Use Case 6 — Cross-Chain NFT Minting:
Currently, users can only buy the NFT on the chain the NFT is being minted. This means that users need funds on that particular chain and need to bridge funds, often using an offsite bridge. If the mint is unsuccessful, it leaves the users with funds ‘stuck’ in a chain that is not of their choice, forcing the user to incur more fees if they want to bridge them back to the original chain.
With Router Chain, an NFT project can deploy a contract on all chains from where minting will be possible. The contract on the source chain will take funds from the user, lock these funds on the source chain, and send a message to the destination chain to mint the NFT. This way, users are able to mint NFTs regardless of where their funds are located. In the case of a limited mint, users’ funds are refunded if the mint is not successful.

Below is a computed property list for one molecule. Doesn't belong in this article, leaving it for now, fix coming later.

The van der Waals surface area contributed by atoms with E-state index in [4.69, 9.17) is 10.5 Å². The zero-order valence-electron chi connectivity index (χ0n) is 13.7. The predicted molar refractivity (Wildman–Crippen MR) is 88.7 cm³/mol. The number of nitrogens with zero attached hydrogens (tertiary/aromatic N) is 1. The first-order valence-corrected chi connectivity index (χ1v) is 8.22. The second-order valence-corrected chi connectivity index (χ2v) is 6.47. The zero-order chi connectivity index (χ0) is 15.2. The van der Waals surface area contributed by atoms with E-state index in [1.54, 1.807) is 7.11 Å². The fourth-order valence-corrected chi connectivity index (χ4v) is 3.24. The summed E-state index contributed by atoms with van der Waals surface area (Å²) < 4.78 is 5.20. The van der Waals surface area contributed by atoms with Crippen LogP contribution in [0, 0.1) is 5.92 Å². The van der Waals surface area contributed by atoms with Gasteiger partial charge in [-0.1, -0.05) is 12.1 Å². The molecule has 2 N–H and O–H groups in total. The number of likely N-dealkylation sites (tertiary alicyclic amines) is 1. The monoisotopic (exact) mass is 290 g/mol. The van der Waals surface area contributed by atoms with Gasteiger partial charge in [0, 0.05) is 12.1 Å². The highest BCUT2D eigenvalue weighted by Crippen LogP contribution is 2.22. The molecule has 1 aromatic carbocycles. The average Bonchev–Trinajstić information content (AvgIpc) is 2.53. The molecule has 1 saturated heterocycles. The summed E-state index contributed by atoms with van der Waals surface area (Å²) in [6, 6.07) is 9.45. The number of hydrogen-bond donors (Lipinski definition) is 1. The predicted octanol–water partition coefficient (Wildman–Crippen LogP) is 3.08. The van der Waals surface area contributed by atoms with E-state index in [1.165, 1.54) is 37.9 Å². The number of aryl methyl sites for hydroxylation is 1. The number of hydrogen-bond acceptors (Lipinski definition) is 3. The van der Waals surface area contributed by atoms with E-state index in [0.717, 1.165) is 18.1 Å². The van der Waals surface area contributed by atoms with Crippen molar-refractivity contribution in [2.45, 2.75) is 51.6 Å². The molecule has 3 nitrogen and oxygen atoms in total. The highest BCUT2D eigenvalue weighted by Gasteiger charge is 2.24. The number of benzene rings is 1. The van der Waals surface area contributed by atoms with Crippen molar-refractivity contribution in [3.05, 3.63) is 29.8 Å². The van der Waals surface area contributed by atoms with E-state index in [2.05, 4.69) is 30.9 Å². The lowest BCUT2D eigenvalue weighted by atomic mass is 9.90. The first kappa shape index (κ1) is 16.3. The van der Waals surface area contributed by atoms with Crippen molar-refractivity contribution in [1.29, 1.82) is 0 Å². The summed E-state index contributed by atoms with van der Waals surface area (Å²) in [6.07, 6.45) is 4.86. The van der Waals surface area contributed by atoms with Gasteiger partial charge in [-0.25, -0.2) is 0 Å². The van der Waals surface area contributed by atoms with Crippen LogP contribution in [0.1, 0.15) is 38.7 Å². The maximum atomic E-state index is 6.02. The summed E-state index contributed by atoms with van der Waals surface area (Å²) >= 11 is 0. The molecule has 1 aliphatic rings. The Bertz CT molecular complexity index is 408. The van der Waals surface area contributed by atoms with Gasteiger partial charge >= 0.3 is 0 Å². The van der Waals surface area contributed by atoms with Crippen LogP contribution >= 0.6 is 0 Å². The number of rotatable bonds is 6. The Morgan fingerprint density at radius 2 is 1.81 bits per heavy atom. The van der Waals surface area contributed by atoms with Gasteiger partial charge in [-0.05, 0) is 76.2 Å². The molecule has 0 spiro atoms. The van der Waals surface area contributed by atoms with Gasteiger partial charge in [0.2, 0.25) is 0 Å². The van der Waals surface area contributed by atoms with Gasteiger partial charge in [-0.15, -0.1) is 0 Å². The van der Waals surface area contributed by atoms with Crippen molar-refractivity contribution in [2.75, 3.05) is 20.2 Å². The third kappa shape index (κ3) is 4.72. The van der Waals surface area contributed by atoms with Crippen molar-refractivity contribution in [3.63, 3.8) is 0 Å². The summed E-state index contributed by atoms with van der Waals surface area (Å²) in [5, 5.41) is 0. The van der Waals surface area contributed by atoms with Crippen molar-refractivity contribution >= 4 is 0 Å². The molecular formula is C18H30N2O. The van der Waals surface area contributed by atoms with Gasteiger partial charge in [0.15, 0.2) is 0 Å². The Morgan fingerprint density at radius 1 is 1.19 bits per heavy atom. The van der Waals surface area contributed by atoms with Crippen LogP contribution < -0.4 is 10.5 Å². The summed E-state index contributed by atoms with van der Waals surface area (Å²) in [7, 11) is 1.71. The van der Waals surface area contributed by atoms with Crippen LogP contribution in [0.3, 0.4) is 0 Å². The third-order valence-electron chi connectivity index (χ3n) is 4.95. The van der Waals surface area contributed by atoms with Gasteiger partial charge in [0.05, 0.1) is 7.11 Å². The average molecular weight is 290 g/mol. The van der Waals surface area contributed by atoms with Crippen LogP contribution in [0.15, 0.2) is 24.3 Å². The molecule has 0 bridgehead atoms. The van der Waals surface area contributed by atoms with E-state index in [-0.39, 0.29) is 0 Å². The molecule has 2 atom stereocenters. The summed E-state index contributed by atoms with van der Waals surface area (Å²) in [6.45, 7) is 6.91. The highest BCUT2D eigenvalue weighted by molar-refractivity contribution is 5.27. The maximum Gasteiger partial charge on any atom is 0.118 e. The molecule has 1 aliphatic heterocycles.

For instance, Alice wants to mint an NFT from a chain B-based project. She finds out that her chain B wallet does not hold the required balance, but her chain A wallet does. From the minting site UI, Alice connects to her chain A wallet, specifies the amount of mints, and executes the transaction.
Use Case 7 — Cross-Chain Yield Aggregator:
A cross-chain yield aggregator enables users to view all farms across all chains and stake from any chain they have funds on. In the current ecosystem, yield aggregators require users to move funds to the desired chain and then stake into the contract of their choice.